'Nonfiction is compassionate, intelligent and bloody novel, where trust and love, motherhood and creativity crash and break on the rocks of addiction, treachery and confusion. Myerson's combination of ferocity and tenderness is unique'
In plain, unflinching sentences, Julie Myerson takes us right into a family's broken heart. Nonfiction might be a novel, but it feels like the truth. A raw, urgent, and compulsive read
This is such a compulsive read. Searingly honest and raw, Julie Myerson's new novel cuts to the heart of emotions we might try to evade, because they're just too overwhelming
'Some writers are given their material as a form of destiny, and Julie Myerson's nonfiction is a startling recognition of that destiny. This glitteringly painful novel, so steady and clear in its analysis of addiction, creativity, and the factors that determine female and familial identity, is the book [Myerson] was intended to write, and she has elevated it into a template for the re-making of self by means of a transformative and radical honesty'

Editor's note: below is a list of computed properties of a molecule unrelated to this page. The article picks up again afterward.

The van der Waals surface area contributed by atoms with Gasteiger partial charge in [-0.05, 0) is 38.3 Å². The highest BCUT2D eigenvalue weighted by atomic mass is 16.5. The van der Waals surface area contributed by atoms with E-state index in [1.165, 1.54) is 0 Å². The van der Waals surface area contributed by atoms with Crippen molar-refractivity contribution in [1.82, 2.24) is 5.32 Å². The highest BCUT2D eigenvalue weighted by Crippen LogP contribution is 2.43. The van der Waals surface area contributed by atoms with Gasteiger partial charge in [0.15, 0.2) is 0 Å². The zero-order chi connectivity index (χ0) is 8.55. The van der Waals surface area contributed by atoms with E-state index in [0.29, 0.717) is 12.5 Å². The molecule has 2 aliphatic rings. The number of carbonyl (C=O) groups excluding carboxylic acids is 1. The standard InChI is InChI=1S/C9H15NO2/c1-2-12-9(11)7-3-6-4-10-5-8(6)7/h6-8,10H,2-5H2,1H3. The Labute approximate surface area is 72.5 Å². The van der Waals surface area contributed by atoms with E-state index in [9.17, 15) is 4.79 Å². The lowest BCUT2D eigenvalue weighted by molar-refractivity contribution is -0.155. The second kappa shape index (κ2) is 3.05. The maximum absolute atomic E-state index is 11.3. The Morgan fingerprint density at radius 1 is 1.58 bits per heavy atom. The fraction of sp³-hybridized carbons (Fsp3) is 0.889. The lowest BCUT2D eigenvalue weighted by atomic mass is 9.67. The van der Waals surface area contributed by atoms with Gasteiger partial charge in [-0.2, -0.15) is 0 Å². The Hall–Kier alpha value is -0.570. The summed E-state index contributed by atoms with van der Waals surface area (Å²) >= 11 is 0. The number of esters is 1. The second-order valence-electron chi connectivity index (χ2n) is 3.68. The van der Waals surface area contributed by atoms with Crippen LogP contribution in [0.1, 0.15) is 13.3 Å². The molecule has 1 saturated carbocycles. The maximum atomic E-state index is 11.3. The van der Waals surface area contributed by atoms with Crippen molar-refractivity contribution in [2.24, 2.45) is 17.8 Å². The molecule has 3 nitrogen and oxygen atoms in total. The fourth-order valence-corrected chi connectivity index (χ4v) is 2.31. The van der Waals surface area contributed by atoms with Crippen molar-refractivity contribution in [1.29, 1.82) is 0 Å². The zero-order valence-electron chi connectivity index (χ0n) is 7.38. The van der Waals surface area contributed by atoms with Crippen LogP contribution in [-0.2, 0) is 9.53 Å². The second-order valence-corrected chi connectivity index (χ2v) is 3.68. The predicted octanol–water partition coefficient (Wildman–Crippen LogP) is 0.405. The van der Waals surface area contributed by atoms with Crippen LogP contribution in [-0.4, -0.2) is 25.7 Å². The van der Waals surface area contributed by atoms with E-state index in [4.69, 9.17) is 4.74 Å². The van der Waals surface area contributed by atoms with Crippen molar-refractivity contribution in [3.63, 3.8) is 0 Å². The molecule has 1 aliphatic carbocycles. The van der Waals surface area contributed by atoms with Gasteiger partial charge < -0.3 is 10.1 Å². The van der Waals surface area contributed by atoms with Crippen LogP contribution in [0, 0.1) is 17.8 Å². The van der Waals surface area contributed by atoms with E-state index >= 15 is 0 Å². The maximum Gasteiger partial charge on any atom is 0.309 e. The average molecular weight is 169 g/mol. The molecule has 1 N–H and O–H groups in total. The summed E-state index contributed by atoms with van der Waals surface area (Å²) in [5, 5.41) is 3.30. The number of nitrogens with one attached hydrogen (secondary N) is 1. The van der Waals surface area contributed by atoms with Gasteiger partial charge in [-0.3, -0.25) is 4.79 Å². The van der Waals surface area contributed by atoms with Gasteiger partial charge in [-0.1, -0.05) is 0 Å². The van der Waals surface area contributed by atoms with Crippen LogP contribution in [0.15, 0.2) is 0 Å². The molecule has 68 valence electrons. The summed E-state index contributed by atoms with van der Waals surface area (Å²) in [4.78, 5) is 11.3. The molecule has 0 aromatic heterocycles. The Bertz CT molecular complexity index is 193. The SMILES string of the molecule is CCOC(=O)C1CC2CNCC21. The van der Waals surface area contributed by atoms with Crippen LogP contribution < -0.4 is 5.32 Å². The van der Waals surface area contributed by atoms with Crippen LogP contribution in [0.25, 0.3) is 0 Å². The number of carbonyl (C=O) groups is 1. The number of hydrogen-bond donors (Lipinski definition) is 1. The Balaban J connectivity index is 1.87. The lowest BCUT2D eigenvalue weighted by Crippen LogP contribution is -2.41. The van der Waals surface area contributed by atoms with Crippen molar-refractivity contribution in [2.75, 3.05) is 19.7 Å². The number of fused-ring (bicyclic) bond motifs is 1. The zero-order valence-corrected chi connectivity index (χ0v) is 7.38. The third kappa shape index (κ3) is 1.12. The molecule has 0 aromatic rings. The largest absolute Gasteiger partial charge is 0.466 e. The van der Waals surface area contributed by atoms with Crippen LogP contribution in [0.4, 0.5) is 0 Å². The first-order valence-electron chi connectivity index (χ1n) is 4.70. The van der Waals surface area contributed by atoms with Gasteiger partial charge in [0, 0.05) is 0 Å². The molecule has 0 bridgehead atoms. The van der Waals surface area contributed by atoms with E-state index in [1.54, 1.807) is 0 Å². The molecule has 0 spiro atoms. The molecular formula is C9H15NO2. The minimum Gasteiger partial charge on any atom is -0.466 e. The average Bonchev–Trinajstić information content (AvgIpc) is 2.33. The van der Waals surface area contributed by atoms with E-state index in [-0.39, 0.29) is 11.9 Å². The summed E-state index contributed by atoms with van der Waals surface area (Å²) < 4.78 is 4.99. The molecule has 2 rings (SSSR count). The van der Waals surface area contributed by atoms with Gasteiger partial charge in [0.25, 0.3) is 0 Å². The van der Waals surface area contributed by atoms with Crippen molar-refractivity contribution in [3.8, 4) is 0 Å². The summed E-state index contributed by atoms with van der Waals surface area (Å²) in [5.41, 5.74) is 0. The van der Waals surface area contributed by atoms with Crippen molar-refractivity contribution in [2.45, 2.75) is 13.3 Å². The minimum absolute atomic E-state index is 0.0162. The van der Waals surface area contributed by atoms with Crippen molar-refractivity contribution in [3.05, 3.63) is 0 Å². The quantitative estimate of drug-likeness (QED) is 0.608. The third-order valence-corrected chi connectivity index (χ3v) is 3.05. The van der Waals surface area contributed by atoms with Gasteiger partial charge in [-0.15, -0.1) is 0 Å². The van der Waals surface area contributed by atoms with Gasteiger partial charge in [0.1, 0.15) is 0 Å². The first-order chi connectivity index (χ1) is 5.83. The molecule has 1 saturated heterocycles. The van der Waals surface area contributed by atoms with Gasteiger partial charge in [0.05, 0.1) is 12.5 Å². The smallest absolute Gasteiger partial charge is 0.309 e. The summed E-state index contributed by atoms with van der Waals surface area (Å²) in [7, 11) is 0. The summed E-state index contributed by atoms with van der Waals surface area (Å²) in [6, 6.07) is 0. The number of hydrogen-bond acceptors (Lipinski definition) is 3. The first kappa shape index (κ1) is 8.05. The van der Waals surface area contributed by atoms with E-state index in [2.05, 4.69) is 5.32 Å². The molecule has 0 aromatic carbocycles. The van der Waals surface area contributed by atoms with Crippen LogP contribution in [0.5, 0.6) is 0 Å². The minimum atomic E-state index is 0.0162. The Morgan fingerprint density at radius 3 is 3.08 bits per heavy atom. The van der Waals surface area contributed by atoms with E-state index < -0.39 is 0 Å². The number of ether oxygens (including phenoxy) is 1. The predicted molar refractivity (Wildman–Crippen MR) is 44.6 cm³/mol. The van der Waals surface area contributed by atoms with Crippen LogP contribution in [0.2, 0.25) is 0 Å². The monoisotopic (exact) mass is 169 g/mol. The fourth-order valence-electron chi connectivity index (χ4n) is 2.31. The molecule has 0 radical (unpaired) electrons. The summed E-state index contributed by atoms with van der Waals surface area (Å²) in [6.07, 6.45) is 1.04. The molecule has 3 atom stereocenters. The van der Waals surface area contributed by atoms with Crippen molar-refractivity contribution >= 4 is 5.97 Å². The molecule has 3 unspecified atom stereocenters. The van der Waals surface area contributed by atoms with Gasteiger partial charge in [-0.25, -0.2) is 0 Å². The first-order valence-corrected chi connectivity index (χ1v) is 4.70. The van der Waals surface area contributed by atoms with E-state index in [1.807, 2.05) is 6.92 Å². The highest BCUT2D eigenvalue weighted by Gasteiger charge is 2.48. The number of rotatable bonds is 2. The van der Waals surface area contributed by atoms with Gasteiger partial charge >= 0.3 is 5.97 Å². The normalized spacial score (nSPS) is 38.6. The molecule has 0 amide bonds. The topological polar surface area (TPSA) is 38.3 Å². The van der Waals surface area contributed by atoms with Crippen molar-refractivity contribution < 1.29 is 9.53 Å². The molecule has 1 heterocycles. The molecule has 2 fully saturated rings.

'Utterly compelling and painfully truthful'
'I found it truly remarkable, simultaneously honest and tricksy, deeply emotional and cunningly constructed, like having a magician explain an unbelievable trick even as she astonishes you with it. She manages to speak with heartbreaking clarity about the damage of addiction within a family and at the same to time to examine the rights and responsibilities of the professional writer of fiction to her subject matter, herself and her readers. You would think the two parts could not co-exist but not only does she manage them superbly, but they also constantly add to, complicate and expand the reader's experience and understanding. I was moved and dazzled in equal measure'
'Searing and tragic and cleverly layered, this thought-provoking novel about mothers and daughters, guilt and responsibility, fiction and truth, took me to the dark interior of family relationships and left me heart-broken. Just wonderful'
Sitting somewhere between fact and fiction, this is a raw exploration of a mother's attempt to save her addict daughter. The relationships between the main character and both her daughter and her critical mother are written with sharp-eyed insight
'Myerson writes with devastating clarity about the most complex and troubling of emotions. Nonfiction is painful, powerful, and utterly compelling'